Gluten-Free Granolas to Try

Here are some recommended granola brands and products reported to be gluten-free by celiacs:

Brand Product Key Notes
Cascadian Farm Organic Peanut Butter Granola Certified GF; made with rice cereal
Nature’s Path Love Crunch Granolas Certified GF; several nut/seed varieties
Sunbelt Bakery Coconut Almond Granola Certified GF; coconut flakes, almonds
Kind Cinnamon Oat Clusters Certified GF; made with gluten-free oats
Kinnikinnick Vanilla Almond Granola Certified GF; free of grains
Bob’s Red Mill Honey Nut Granola Certified GF; made with GF oats

These are just a few examples of gluten-free granolas enjoyed by celiacs. Always be sure to check labels for the official gluten-free certification before purchasing any product. It’s also a good idea to periodically check with manufacturers in case ingredients or processes change.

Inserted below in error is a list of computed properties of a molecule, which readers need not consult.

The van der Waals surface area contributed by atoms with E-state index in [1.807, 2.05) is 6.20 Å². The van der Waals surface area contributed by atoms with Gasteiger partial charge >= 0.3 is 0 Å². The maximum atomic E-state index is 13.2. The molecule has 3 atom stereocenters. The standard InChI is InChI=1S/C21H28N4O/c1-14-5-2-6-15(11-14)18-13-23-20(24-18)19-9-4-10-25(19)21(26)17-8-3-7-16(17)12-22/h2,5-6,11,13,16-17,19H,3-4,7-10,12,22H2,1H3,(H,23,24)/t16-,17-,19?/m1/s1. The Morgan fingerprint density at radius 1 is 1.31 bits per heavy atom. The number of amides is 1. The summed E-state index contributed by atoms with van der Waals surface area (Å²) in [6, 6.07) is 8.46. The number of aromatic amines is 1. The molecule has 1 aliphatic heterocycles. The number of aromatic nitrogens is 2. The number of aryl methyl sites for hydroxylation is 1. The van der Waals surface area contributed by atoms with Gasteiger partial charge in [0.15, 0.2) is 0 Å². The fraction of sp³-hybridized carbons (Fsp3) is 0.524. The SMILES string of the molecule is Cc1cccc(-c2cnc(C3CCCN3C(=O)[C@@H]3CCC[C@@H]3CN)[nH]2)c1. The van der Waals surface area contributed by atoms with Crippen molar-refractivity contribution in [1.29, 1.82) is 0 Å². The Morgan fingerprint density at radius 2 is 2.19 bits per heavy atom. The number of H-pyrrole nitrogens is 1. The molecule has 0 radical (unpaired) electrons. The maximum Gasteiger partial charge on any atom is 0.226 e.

Making Your Own Celiac-Friendly Granola

For the most control over ingredients, consider making your own custom granola at home. Here is a simple recipe to try:

Gluten-Free Granola Recipe

Dry ingredients:

– 3 cups certified gluten-free rolled oats

– 1 cup raw almonds, coarsely chopped

– 1 cup raw cashews, coarsely chopped

– 1⁄2 cup pumpkin seeds

– 1⁄2 cup sunflower seeds

– 1 tsp ground cinnamon

– 1⁄4 tsp ground nutmeg

– 1⁄2 tsp salt

Wet ingredients:

– 1⁄3 cup coconut oil, melted

– 1⁄3 cup honey

– 1 tsp vanilla extract


1. Preheat oven to 300°F and line a large rimmed baking sheet with parchment paper.

2. In a large bowl, mix all dry ingredients together.

3. In a separate small bowl, stir together coconut oil, honey, and vanilla.

4. Pour wet ingredients over dry ingredients and mix well, until everything is evenly coated.